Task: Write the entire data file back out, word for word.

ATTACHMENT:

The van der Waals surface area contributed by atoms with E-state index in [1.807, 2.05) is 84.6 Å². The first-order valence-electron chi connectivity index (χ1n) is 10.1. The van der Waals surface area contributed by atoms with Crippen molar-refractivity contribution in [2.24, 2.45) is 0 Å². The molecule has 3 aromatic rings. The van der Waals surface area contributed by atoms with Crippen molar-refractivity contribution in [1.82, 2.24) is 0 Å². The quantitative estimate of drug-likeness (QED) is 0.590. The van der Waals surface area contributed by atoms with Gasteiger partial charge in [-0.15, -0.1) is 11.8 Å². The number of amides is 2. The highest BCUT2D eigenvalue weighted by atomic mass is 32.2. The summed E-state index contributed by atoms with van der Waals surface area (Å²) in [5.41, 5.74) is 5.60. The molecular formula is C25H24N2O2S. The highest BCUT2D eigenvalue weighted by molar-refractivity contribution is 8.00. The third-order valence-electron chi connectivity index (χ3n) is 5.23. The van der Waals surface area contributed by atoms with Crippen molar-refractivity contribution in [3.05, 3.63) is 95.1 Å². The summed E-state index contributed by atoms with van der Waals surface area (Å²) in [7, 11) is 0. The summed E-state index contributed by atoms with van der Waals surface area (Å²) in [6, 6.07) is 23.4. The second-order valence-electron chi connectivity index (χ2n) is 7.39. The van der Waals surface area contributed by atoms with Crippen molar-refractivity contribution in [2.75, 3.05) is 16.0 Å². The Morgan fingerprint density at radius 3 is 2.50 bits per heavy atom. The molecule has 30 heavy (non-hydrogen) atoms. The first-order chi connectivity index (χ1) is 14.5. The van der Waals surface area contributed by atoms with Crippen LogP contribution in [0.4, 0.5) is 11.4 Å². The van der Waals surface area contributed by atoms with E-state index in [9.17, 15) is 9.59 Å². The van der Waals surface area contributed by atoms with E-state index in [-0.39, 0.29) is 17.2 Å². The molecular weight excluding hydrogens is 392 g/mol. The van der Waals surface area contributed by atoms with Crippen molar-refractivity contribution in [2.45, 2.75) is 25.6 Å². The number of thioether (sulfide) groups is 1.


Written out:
The van der Waals surface area contributed by atoms with E-state index in [1.807, 2.05) is 84.6 Å². The first-order valence-electron chi connectivity index (χ1n) is 10.1. The van der Waals surface area contributed by atoms with Crippen molar-refractivity contribution in [2.24, 2.45) is 0 Å². The molecule has 3 aromatic rings. The van der Waals surface area contributed by atoms with Crippen molar-refractivity contribution in [1.82, 2.24) is 0 Å². The quantitative estimate of drug-likeness (QED) is 0.590. The van der Waals surface area contributed by atoms with Gasteiger partial charge in [-0.15, -0.1) is 11.8 Å². The number of amides is 2. The highest BCUT2D eigenvalue weighted by atomic mass is 32.2. The summed E-state index contributed by atoms with van der Waals surface area (Å²) in [5.41, 5.74) is 5.60. The molecular formula is C25H24N2O2S. The highest BCUT2D eigenvalue weighted by molar-refractivity contribution is 8.00. The third-order valence-electron chi connectivity index (χ3n) is 5.23. The van der Waals surface area contributed by atoms with Crippen molar-refractivity contribution in [3.05, 3.63) is 95.1 Å². The summed E-state index contributed by atoms with van der Waals surface area (Å²) in [7, 11) is 0. The summed E-state index contributed by atoms with van der Waals surface area (Å²) in [6, 6.07) is 23.4. The second-order valence-electron chi connectivity index (χ2n) is 7.39. The van der Waals surface area contributed by atoms with Crippen molar-refractivity contribution in [2.75, 3.05) is 16.0 Å². The Morgan fingerprint density at radius 3 is 2.50 bits per heavy atom. The molecule has 30 heavy (non-hydrogen) atoms. The first-order chi connectivity index (χ1) is 14.5. The van der Waals surface area contributed by atoms with Crippen LogP contribution in [0.4, 0.5) is 11.4 Å². The van der Waals surface area contributed by atoms with E-state index in [9.17, 15) is 9.59 Å². The van der Waals surface area contributed by atoms with E-state index in [-0.39, 0.29) is 17.2 Å². The molecular weight excluding hydrogens is 392 g/mol. The van der Waals surface area contributed by atoms with Crippen molar-refractivity contribution in [2.45, 2.75) is 25.6 Å². The number of thioether (sulfide) groups is 1.